Family files lawsuit to protect Boone Co., WV cemetery from mini - WOWK 13 Charleston, Huntington WV News, Weather, Sports

Family files lawsuit to protect Boone Co., WV cemetery from mining

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Debbie Jarrell visits the graves of her family members in Boone County, WV. Debbie Jarrell visits the graves of her family members in Boone County, WV.
Twilight, WV -

Family members visited their family cemetery today after filing a lawsuit to repair and protect it from being damaged by nearby mining in Boone County, WV.

(Relatives filed the lawsuit on August 22 in Boone County Circuit Court.)

The Twilight Surface Mine complex was once owned by Massey Energy and now is owned by Alpha Natural Resources.  It's also where Jarrell Family Cemetery is located.

"I don't know why anybody would want to be buried here now," said plaintiff Dustin White. "You're being buried in the middle of a construction zone basically with heavy explosives going off around you. I don't know how anybody can rest in peace anymore."

13 News accompanied a group of relatives to the cemetery Monday. One of the family's major complaints is the procedure behind visiting the site.

"For it to turn into what it has, it totally breaks my heart to go through what you have to go through to come up here," said plaintiff Debbie Jarrell, who visited the cemetery for the first time in 35 years.

An agreement between the West Virginia Department of Environmental Protection and Alpha Natural Resources allows relatives to visit cemeteries located on mine sites.

The deal preceded Alpha leasing the property and started in the late 1990s, according to Nick Johnson, an attorney with Alpha.

Family members must ask Alpha permission ten days in advance if they wish to go onto the property. Visitors must also undergo a safety-training course, ensuring they know the dangers of visiting a strip mine.  Everyone signs a waiver, acknowledging these dangers and promising to refrain from take pictures on Alpha property with the exception of the cemetery.

The group waited 50 minutes before gaining entry Monday. Plaintiff Danny Cook made a reservation for two people to visit Monday. Instead, six people showed up to the coal mine.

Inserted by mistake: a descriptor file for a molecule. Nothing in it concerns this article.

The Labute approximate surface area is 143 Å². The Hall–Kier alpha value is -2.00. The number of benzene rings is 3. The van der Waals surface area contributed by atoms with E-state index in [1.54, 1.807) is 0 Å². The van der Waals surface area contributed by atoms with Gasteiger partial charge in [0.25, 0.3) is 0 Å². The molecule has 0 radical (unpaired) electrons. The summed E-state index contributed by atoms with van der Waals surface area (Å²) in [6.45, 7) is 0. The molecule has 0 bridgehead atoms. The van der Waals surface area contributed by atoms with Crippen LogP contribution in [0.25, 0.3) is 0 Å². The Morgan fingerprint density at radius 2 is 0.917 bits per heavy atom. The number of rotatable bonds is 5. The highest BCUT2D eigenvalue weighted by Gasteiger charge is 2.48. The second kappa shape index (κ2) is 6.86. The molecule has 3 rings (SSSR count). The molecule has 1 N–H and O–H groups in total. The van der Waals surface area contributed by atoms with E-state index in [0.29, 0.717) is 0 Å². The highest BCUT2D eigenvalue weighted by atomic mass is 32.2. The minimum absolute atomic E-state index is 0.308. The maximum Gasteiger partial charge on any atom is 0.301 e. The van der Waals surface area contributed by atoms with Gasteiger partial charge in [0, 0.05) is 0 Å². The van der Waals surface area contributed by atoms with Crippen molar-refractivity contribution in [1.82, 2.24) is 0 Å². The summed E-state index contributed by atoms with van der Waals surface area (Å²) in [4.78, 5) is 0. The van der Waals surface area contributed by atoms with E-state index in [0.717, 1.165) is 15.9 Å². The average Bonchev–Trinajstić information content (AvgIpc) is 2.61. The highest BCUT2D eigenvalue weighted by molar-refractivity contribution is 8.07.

Prepared for only two visitors, an attorney for Alpha and security guards spent additional time clearing all the visitors' names.

DEP inspectors escorted the family to the site. The rocky, steep trip lasted nearly 30 minutes. While the family pays respects, inspectors give them privacy.

Benny Campbell, one of the DEP inspectors, said he just wants everyone to follow the rules.

"The law specifies that no surface mining operations may encroach within 100 foot of the boundary of a cemetery," said Campbell, referring to the Surface Mining Control and Reclamation Act.

The family claims Alpha violated this law. White pointed out chipped headstones Monday, alleging that flyaway rocks from the mining production could have damaged the cemetery.

Campbell said the coal company plans to build a more permanent path to the cemetery within the next year.  According to Jarrell, a path is not enough. She wants her own entrance, where she can visit her ancestors when she pleases, without an escort.

Alpha spokesperson Ted Pile said the company tries working with the family, but wants to make sure everyone stays safe.

"We're consistently demonstrated that [we're] more than willing to accommodate visitation as long as visitors follow these required safety rules which are for their own protection," Pile said.

The spokesperson claimed that "the Jarrell family sold their mineral surface rights to the landowner so they could obtain royalties," approximately 50 years ago.

"I believe at that time the cemetery plot was 'carved' out from the agreement so the plot would remain undisturbed and the family members could have access in perpetuity," Pile said.

In response to the accusations about grave desecration, Johnson said he does not believe Alpha played any part in damaging the cemetery. Johnson provided three photographs of the site; from 1995, 2008, and 2009. Based on these pictures, it unclear whether any damage was done to the headstones.

In 2011, Alpha Natural Resources acquired Massey Energy. Progress Energy operates the Twilight mine. According to Pile, Progress leases the mineral rights from Berwind Land Company.